Google CEO Sundar Pichai.
A recent Google Search update is causing anger across the web. Some site owners say they are being pushed down in results with huge drops in traffic.Google recently tweaked its guidelines to permit AI-generated content.
Morgan Overholt saw half of her website’s traffic disappear overnight.
“This is a joke,” another person wrote on a forum for website owners. “I’ve got long-form content, well written, well researched, filled with original image content LOSING to 500 word AI generated crap…Google is apparently forcing publishers to generate AI spam or die.”
Those are just two voices in a chorus complaining that Google’s latest “helpful content” update – which is meant to improve the quality of search results – has sent their websites tumbling down the rankings.
The new update, which has been rolling out this month, promised several positive tweaks to punish pages that are built only to rank well in search engines.
But it also came with a big red flag that currently has a lot of website owners worried: human authorship is no longer necessary.
As spotted by SEO Roundtable’s Barry Schwartz, Google recently tweaked the documentation explaining how it defines “helpful content.” No longer is it “helpful content written by people, for people,” but simply, “Helpful content written for people.”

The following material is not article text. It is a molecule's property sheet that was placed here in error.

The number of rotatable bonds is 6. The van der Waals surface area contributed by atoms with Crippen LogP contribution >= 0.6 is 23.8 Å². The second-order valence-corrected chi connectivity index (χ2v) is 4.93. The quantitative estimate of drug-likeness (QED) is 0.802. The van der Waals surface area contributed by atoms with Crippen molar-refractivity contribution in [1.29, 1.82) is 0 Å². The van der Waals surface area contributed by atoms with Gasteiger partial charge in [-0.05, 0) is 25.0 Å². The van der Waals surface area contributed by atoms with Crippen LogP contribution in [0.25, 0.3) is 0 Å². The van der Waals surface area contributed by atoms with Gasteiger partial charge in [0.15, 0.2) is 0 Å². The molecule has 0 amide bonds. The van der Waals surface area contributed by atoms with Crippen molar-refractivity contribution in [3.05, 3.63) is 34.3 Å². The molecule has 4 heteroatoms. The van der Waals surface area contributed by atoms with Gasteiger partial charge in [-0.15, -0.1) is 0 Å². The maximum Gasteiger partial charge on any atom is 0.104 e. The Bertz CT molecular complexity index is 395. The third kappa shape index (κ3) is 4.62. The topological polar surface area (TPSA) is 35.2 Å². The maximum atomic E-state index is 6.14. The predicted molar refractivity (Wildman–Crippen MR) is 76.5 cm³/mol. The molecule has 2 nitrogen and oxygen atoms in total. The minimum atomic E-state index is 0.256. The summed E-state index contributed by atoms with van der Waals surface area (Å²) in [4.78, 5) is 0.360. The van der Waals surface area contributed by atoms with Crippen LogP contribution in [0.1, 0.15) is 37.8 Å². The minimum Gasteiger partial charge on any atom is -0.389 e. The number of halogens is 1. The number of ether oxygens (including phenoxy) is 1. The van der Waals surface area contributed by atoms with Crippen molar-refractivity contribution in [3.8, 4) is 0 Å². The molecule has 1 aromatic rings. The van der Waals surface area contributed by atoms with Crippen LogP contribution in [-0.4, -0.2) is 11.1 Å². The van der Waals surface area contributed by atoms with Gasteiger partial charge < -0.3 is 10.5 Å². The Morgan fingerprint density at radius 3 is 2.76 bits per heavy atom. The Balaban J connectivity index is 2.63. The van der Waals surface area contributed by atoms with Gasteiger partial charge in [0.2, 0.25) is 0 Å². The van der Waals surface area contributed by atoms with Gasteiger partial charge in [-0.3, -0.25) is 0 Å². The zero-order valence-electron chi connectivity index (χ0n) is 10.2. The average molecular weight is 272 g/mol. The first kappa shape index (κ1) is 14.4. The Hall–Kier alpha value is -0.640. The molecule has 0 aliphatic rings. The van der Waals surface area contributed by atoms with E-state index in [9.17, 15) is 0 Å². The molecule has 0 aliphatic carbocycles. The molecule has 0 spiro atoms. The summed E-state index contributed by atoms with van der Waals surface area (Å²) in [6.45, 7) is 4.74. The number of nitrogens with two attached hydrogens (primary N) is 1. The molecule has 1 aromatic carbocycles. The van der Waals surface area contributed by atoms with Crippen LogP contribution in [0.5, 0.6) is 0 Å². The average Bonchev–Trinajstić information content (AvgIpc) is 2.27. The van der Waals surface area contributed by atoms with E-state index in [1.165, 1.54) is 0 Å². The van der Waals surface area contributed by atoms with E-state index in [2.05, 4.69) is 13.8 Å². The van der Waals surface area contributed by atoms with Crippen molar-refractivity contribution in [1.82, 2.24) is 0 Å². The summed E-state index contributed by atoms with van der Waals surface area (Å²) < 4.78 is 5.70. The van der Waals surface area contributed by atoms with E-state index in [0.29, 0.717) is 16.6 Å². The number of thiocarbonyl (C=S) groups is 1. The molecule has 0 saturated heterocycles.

The timing of that change, which coincided with the latest Search algorithm update, has made many website owners nervous about what’s to come.
One travel blogger said she watched 80% of her traffic disappear in the space of 48 hours, with posts “very obviously AI written” now outranking her.
“Yesterday we saw 55% drop from normal traffic, today it’s even worse,” Overholt, who runs several travel-related websites, told Insider. She watched pages that previously ranked first for certain terms tumble to fifth, sixth, or seventh place in Google search results. Web pages that are three or four years old now rank above her, she added. (Overholt has written freelance articles for Insider in the past).
Fluctuations are common when Google pushes out new updates, and content creators often complain when important things like this change. But some website owners claim they’ve never seen a shift like this before.